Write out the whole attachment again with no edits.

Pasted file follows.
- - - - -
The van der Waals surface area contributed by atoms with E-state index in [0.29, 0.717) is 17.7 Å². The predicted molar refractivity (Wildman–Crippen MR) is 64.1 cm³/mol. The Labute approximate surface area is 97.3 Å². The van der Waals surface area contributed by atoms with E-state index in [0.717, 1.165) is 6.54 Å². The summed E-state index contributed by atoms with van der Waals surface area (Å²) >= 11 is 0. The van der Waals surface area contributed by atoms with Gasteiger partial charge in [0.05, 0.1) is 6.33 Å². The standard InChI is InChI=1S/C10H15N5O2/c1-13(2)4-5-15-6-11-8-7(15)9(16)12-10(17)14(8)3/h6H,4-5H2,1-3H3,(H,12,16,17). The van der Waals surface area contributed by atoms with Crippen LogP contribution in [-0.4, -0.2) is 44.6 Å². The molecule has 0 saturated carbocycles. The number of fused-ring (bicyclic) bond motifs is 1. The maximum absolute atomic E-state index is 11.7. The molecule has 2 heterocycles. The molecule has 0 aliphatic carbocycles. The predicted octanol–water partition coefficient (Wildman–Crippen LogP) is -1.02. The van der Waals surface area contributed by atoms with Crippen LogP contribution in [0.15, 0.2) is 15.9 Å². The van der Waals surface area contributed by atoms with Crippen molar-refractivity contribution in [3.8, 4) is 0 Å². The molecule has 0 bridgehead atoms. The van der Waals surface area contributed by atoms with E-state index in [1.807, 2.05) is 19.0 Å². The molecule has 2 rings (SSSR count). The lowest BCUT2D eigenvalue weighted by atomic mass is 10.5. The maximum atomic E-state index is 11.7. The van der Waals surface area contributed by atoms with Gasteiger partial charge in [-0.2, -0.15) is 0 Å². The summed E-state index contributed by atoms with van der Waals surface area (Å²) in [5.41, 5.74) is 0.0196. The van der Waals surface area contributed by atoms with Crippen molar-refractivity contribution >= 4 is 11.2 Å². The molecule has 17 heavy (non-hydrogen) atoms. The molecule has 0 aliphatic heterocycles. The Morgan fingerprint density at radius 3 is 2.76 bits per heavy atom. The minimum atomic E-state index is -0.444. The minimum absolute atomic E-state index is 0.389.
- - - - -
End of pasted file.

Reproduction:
The van der Waals surface area contributed by atoms with E-state index in [0.29, 0.717) is 17.7 Å². The predicted molar refractivity (Wildman–Crippen MR) is 64.1 cm³/mol. The Labute approximate surface area is 97.3 Å². The van der Waals surface area contributed by atoms with E-state index in [0.717, 1.165) is 6.54 Å². The summed E-state index contributed by atoms with van der Waals surface area (Å²) >= 11 is 0. The van der Waals surface area contributed by atoms with Gasteiger partial charge in [0.05, 0.1) is 6.33 Å². The standard InChI is InChI=1S/C10H15N5O2/c1-13(2)4-5-15-6-11-8-7(15)9(16)12-10(17)14(8)3/h6H,4-5H2,1-3H3,(H,12,16,17). The van der Waals surface area contributed by atoms with Crippen LogP contribution in [-0.4, -0.2) is 44.6 Å². The molecule has 0 saturated carbocycles. The number of fused-ring (bicyclic) bond motifs is 1. The maximum absolute atomic E-state index is 11.7. The molecule has 2 heterocycles. The molecule has 0 aliphatic carbocycles. The predicted octanol–water partition coefficient (Wildman–Crippen LogP) is -1.02. The van der Waals surface area contributed by atoms with Crippen LogP contribution in [0.15, 0.2) is 15.9 Å². The van der Waals surface area contributed by atoms with Crippen molar-refractivity contribution in [3.8, 4) is 0 Å². The molecule has 0 bridgehead atoms. The van der Waals surface area contributed by atoms with E-state index in [1.807, 2.05) is 19.0 Å². The molecule has 2 rings (SSSR count). The lowest BCUT2D eigenvalue weighted by atomic mass is 10.5. The maximum atomic E-state index is 11.7. The van der Waals surface area contributed by atoms with Gasteiger partial charge in [-0.2, -0.15) is 0 Å². The summed E-state index contributed by atoms with van der Waals surface area (Å²) in [5.41, 5.74) is 0.0196. The van der Waals surface area contributed by atoms with Crippen molar-refractivity contribution >= 4 is 11.2 Å². The molecule has 17 heavy (non-hydrogen) atoms. The molecule has 0 aliphatic heterocycles. The Morgan fingerprint density at radius 3 is 2.76 bits per heavy atom. The minimum atomic E-state index is -0.444. The minimum absolute atomic E-state index is 0.389.